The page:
Valtteri Bottas beat Mercedes team-mate Lewis Hamilton to pole position at the 70th Anniversary Grand Prix.
The Finn pipped Hamilton by just 0.063 seconds on his final lap at Silverstone to take his first pole since the season opener in Austria last month.
It could be an important moment for Bottas, who needs to try to reduce Hamilton’s 30-point championship lead.
Racing Point’s Nico Hulkenberg, standing in for Sergio Perez, beat Red Bull’s Max Verstappen to take third.
Renault’s Daniel Ricciardo was another to put in a strong performance in fifth place, ahead of the second Racing Point of Pierre Gasly.
Bottas rises to the occasion
Bottas saw his World Championship hopes take a hit at the British Grand Prix last weekend – a puncture with two laps to go dropped him out of the points when he had been cruising to second place behind Hamilton, who survived his own last-lap puncture to win.
Bottas needed to bounce back this weekend, and he has put himself in a great position to do so with pole position.
Hamilton was quicker by nearly 0.2secs on their first runs in the top 10 shootout – when they used the soft tyre – but when they switched to the medium for the final runs, the Briton found less time.
“It feels good. We made good steps on the set-up from last weekend, that’s why the qualifying performance was better. Amazing car to drive. It’s so quick,” said Bottas.
“Of course mentally when you are starting from pole you can only aim to win. The pace is there. First job is to get off the line, and the mentality is try to win it. That’s it.”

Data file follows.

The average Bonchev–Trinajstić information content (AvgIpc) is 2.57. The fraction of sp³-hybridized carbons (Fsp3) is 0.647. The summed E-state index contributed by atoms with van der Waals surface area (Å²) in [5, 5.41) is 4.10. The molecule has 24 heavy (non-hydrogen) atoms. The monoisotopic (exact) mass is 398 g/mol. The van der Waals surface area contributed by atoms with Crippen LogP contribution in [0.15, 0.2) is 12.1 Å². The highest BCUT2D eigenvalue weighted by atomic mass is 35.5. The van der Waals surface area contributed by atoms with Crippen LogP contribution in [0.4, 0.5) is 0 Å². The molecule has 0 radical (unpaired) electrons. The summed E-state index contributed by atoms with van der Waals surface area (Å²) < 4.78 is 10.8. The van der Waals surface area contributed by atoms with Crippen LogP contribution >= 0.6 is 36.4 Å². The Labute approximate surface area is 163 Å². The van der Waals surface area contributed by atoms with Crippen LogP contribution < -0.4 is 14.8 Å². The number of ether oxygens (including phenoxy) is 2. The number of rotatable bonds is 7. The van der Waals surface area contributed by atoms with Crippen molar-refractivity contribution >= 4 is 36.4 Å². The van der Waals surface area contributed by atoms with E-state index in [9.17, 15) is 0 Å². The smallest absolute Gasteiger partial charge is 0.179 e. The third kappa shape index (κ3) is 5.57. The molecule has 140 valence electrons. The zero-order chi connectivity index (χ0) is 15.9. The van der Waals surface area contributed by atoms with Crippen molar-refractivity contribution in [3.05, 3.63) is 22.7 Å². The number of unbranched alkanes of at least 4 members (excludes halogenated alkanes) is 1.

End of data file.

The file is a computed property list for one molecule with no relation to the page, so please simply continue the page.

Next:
Hamilton said: “Valtteri did a good job and deserved the pole. For me, it wasn’t a perfect last lap.
“I don’t think many people can manage it on a one-stop. It’s highly unlikely.”
Fairytale for ‘super-sub’ Hulkenberg?
Hulkenberg’s Formula 1 career looked to be at an end after last season – his legacy largely being known as the best driver never to finish on the podium.
He was replaced at Renault by Esteban Ocon for 2020, and failed to get a paid drive elsewhere on the grid.
The German is only at Silverstone after replacing Perez at the last minute last weekend after he had tested positive for coronavirus, and again was recalled late on Friday when the Mexican was still not clear of the virus.
Last week, a technical problem meant he did not start the British Grand Prix. But after a strong performance in qualifying, Sunday’s race could be his last chance to spray some champagne in F1.
Renault improve, Ferrari don’t
Ricciardo was equally impressive, using the medium tyre throughout the final session to take fifth, underlining Renault’s improvement in form after some recent upgrades to their car.
His team-mate Ocon did not make it into the top 10 and qualified 11th, but was penalised three places on the grid for impeding George Russell’s Williams.
Ferrari’s Charles Leclerc took eighth, a drop of four places over last weekend, but although that was a disappointment, he fared better than team-mate Sebastian Vettel.
The four-time world champion, who had been a second slower than Leclerc in qualifying a week ago, was closer this time, but still lagged behind by 0.4secs and could manage only 12th, not making the final qualifying session.
Lando Norris was the lead McLaren in 10th place, while George Russell took 15th after getting in the second session for the fourth time in a row.